British couple held for two days in Calais after migrant is found in car boot

9 September 2019, 17:19

The couple think that the boy got into their car due to faulty locks on the doors
The couple think that the boy got into their car due to faulty locks on the doors. Picture: PA

By Maddie Goodfellow

A British couple say they were detained by French police for two days after a 16-year-old boy was discovered in the boot of their car as they were boarding the ferry to Dover.

Sam Hemmingway said he and his fiancée Jordan Valentine were returning to the UK after celebrating their engagement.

Mr Hemmingway explained that the couple had no idea the boy was in their car, stating that it had faulty locks which could have allowed the boy to break in.

He said: "I was just as shocked as the police were to find him there."

Mr Hemmingway and Ms Valentine were taken to a police station in Calais to be questioned.

The couple were informed that the stowaway was an Iranian boy, and that he had been released on the same day he was found in their car.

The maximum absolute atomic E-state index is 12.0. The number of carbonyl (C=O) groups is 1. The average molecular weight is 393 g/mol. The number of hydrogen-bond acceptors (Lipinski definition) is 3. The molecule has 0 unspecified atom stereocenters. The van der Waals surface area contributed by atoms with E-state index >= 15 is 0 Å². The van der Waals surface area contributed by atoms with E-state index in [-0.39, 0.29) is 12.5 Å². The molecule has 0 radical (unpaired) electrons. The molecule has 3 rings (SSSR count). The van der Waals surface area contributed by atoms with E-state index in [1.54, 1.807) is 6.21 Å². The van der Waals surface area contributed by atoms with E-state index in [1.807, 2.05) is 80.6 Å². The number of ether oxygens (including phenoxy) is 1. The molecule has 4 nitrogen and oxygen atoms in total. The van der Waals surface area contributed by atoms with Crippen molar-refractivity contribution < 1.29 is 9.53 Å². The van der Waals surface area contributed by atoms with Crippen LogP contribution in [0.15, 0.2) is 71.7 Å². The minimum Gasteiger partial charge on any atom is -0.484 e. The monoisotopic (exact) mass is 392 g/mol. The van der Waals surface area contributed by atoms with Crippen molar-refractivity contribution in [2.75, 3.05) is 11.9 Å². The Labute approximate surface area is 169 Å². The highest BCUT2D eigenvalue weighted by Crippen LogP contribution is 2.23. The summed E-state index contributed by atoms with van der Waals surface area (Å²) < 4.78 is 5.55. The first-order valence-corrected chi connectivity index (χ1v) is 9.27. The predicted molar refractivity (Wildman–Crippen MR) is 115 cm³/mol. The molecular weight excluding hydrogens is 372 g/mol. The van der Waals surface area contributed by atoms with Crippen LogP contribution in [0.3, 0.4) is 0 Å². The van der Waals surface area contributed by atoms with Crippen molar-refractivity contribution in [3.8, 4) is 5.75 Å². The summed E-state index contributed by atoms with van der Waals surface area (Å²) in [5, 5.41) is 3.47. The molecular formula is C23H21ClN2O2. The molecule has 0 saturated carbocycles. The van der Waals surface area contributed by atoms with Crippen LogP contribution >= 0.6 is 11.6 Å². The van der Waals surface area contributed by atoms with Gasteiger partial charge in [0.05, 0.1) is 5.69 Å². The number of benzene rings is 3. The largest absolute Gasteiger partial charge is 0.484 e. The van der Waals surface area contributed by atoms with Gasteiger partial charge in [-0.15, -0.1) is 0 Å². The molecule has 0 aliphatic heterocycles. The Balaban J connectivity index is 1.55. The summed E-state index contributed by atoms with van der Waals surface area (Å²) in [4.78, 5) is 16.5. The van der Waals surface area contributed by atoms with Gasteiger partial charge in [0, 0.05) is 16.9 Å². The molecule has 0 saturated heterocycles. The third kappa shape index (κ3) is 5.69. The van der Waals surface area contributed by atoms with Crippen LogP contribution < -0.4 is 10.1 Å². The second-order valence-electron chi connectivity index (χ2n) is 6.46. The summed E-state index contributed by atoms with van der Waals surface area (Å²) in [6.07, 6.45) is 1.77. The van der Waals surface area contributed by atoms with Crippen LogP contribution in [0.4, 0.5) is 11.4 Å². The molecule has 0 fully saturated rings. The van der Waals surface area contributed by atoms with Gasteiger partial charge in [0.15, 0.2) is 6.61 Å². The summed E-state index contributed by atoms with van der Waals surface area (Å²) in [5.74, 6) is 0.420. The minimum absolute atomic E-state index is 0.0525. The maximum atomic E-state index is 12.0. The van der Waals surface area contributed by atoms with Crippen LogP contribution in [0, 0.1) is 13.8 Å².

When they arrived at the police station, the couple were told that they were entitled to a phone call, legal advice and a doctor.

Mr Hemmingway said that despite accepting all three, none of these were actually provided by police.

He continued: "The whole two-and-a-half days we were in custody, they didn't offer us anything to eat or drink, and they didn't offer Jordan any feminine hygiene products."

He also said that Ms Valentine was not provided with medication that she needed.

After police checked the car at the port, it was found that the locking system was easily compromised and they were released with all charges against them dropped.

Mr Hemingway said: "We spoke to the French consulate, and they explained that because they never read us our rights after the detainment was extended, they held us illegally."

"We didn't get any apology, the consulate didn't help us at all ... When we got back we sold the car. That was the thing that caused us so much trouble and we didn't want it any more," he continued.

Mr Hemingway said that their story should be a warning for British tourists to check their cars before travelling.

He explained: "We both decided that the more people who hear our story, the more people are going to be aware of silly mistakes. We didn't check our car, you don't think to check your car."

A spokesperson for the Foreign and Commonwealth Office stated: "Our consular staff offered advice to two British people arrested and subsequently released in France in June."